Tracking the Carbon Cycle in North America: 2018 Report

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The carbon cycle is a process that scientists have had a general understanding of for some time but has gained more interest due to climate change. The carbon cycle helps remove atmospheric carbon that would otherwise remain and contribute to global warming. However, what we have not been able to do, until recently, is better quantify the carbon cycle to a degree that allows us to assess how the carbon cycle is likely to affect the present environment, in particular with concerns of carbon affecting global climate change. While there is still a lot of uncertainty, we know have a clearer picture about the role of the carbon cycle in absorbing released carbon.

In November 2018, the United States Carbon Cycle Science Program released a report, entitled Second State of the Carbon Cycle Report (SOCCR-2), about the nature of the carbon cycle in North America, covering Canada, the United States, and Mexico. This is the second report on this topic and is the most comprehensive assessment of the carbon cycle, with the report consisting of 200 scientists’ input. The report highlights that the United States releases about 80-85% of North America’s carbon. However, positive trends include about a 1% reduction of carbon emissions over the last decade, thanks to new technologies and efficiencies in the burning of fossil fuels such as switching to natural gas for power.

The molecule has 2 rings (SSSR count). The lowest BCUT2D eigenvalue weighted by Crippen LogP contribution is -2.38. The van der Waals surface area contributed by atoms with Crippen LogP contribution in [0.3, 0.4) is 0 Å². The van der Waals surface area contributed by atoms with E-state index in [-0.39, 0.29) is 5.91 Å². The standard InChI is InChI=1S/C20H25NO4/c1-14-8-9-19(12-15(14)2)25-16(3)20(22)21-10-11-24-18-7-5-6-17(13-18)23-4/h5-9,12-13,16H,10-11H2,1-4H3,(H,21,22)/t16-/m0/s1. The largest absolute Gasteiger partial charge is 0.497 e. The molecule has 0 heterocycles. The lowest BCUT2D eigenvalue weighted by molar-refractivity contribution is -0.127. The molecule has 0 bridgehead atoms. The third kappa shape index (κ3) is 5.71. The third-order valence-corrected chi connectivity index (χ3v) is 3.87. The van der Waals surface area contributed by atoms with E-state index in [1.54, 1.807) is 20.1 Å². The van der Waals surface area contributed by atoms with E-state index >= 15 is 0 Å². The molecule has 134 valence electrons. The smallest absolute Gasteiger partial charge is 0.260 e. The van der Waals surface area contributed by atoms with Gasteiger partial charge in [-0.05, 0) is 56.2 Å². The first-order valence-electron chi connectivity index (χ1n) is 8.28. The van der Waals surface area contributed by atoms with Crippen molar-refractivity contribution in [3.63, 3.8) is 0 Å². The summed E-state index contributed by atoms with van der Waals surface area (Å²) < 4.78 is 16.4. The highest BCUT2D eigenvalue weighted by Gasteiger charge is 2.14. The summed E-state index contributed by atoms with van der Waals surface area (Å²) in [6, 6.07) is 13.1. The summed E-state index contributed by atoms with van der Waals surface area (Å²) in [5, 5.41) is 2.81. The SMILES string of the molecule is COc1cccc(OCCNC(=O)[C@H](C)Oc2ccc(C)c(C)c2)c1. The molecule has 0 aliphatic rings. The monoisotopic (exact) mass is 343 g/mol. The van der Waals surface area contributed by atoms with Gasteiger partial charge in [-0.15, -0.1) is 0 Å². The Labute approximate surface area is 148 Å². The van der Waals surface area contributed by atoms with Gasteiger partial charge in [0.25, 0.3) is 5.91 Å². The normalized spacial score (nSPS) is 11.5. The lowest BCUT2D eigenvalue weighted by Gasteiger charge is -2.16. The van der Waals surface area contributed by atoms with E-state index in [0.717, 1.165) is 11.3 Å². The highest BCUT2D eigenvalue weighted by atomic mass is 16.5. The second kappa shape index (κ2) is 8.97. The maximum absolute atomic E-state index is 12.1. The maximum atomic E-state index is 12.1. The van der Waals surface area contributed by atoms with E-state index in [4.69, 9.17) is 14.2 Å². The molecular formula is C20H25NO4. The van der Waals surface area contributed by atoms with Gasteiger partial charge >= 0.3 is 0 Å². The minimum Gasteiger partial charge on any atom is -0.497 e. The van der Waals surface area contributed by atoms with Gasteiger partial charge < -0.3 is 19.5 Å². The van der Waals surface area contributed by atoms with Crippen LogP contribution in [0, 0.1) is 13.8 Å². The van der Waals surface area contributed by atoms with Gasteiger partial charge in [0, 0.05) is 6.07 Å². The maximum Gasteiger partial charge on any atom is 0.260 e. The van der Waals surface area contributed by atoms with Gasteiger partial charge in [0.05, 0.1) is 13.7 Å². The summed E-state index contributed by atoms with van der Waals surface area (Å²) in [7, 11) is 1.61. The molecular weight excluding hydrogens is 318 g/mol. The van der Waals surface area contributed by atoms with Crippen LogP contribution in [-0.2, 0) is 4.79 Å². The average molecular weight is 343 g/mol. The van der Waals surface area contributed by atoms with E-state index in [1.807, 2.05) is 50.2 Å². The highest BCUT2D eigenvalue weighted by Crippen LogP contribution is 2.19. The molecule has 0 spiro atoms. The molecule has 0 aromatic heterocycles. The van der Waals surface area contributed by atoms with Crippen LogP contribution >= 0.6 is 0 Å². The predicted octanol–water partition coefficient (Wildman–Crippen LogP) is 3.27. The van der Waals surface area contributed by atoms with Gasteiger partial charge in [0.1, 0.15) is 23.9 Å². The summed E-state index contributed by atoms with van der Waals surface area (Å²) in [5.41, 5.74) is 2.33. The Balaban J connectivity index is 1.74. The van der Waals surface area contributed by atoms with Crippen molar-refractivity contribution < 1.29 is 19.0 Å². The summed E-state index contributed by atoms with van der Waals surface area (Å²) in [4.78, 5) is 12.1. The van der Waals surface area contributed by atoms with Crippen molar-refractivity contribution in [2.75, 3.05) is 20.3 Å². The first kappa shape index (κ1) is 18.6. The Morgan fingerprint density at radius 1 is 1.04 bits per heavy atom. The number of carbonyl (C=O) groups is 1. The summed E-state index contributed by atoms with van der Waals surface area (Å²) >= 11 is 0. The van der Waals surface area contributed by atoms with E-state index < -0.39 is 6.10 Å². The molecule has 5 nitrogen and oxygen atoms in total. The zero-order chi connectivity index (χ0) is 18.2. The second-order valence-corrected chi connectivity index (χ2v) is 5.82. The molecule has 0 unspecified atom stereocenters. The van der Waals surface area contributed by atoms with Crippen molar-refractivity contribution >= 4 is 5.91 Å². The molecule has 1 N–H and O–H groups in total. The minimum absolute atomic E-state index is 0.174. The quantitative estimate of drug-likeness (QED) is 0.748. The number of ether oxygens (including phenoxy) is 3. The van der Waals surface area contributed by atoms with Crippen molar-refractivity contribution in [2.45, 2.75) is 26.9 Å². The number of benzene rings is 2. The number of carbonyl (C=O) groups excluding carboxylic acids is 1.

Overall, North America has made progress by reducing its fossil fuel release from 24% to 17% of the global total. North America’s ecosystem is also crucial in minimizing carbon release, as it is able to absorb at least 1/3 of the total carbon released each year.

Other highlights include the fact that today’s carbon dioxide has increased by about 40% in the atmosphere since the industrial revolution, while methane has increased by 140%. Methane levels have also begun to level off, but damage is evident in places such as off the coast of Maine and Aleutian Islands, where the oceans there are acidifying. This has affected local ecosystems as they adapt to this new reality, meaning that the oceans can irrecoverably change in the coming years.

Another major concern is that as the tundra thaws in Arctic regions, about a 5-15% release of carbon stored there could be release by the end of this century. Overall, despite the reduction evident over the last decade, the authors conclude not enough has been done to mitigate carbon release from avoiding large-scale economic and social hardship.

More work is required but the authors discuss it is evident that carbon release is still far more substantial that what the Earth is able to absorb. In fact, the ecosystems, such as forests and grasslands, where carbon is absorbed are themselves threatened, which would release more carbon and diminish the Earth’s capacity to store carbon.[1]

Major Carbon Fluxes of North America. Source: Carbon Cycle Report, 2018 - Adapted from Ciais et al., 2013, Figures 6.1 and 6.2; Copyright IPCC, used with permission.
Major Carbon Fluxes of North America. Source: USGCRP, 2018 – Adapted from Ciais et al., 2013, Figures 6.1 and 6.2; Copyright IPCC, used with permission.

What makes the SOCCR-2 compelling is that it was reviewed through five full cycles by a rigorous process of inter-agency efforts. It highlights the challenges but also highlights positive developments, albeit the positive developments are not happening at a fast enough rate.